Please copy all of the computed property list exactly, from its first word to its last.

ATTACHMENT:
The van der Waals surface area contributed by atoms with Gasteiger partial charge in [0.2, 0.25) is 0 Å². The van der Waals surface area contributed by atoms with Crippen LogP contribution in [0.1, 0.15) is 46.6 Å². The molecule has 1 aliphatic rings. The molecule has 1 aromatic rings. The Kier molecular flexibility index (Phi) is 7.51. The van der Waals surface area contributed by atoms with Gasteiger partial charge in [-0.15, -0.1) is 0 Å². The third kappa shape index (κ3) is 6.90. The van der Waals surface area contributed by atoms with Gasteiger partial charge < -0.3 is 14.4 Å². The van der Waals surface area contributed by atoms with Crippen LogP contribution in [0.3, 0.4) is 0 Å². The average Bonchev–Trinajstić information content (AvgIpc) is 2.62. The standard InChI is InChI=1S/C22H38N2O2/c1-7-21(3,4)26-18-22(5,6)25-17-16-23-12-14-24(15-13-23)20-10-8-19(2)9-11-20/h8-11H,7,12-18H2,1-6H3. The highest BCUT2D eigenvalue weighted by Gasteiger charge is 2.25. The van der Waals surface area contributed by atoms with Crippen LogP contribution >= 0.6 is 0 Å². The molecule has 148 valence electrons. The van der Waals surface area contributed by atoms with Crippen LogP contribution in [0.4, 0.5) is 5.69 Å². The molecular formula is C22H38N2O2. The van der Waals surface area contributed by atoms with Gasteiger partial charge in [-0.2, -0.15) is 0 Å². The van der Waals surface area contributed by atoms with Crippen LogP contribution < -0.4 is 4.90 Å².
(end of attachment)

The van der Waals surface area contributed by atoms with Gasteiger partial charge in [0.2, 0.25) is 0 Å². The van der Waals surface area contributed by atoms with Crippen LogP contribution in [0.1, 0.15) is 46.6 Å². The molecule has 1 aliphatic rings. The molecule has 1 aromatic rings. The Kier molecular flexibility index (Phi) is 7.51. The van der Waals surface area contributed by atoms with Gasteiger partial charge in [-0.15, -0.1) is 0 Å². The third kappa shape index (κ3) is 6.90. The van der Waals surface area contributed by atoms with Gasteiger partial charge < -0.3 is 14.4 Å². The van der Waals surface area contributed by atoms with Crippen LogP contribution in [0.3, 0.4) is 0 Å². The average Bonchev–Trinajstić information content (AvgIpc) is 2.62. The standard InChI is InChI=1S/C22H38N2O2/c1-7-21(3,4)26-18-22(5,6)25-17-16-23-12-14-24(15-13-23)20-10-8-19(2)9-11-20/h8-11H,7,12-18H2,1-6H3. The highest BCUT2D eigenvalue weighted by Gasteiger charge is 2.25. The van der Waals surface area contributed by atoms with Crippen LogP contribution >= 0.6 is 0 Å². The molecule has 148 valence electrons. The van der Waals surface area contributed by atoms with Crippen LogP contribution in [0.4, 0.5) is 5.69 Å². The molecular formula is C22H38N2O2. The van der Waals surface area contributed by atoms with Gasteiger partial charge in [-0.2, -0.15) is 0 Å². The van der Waals surface area contributed by atoms with Crippen LogP contribution < -0.4 is 4.90 Å².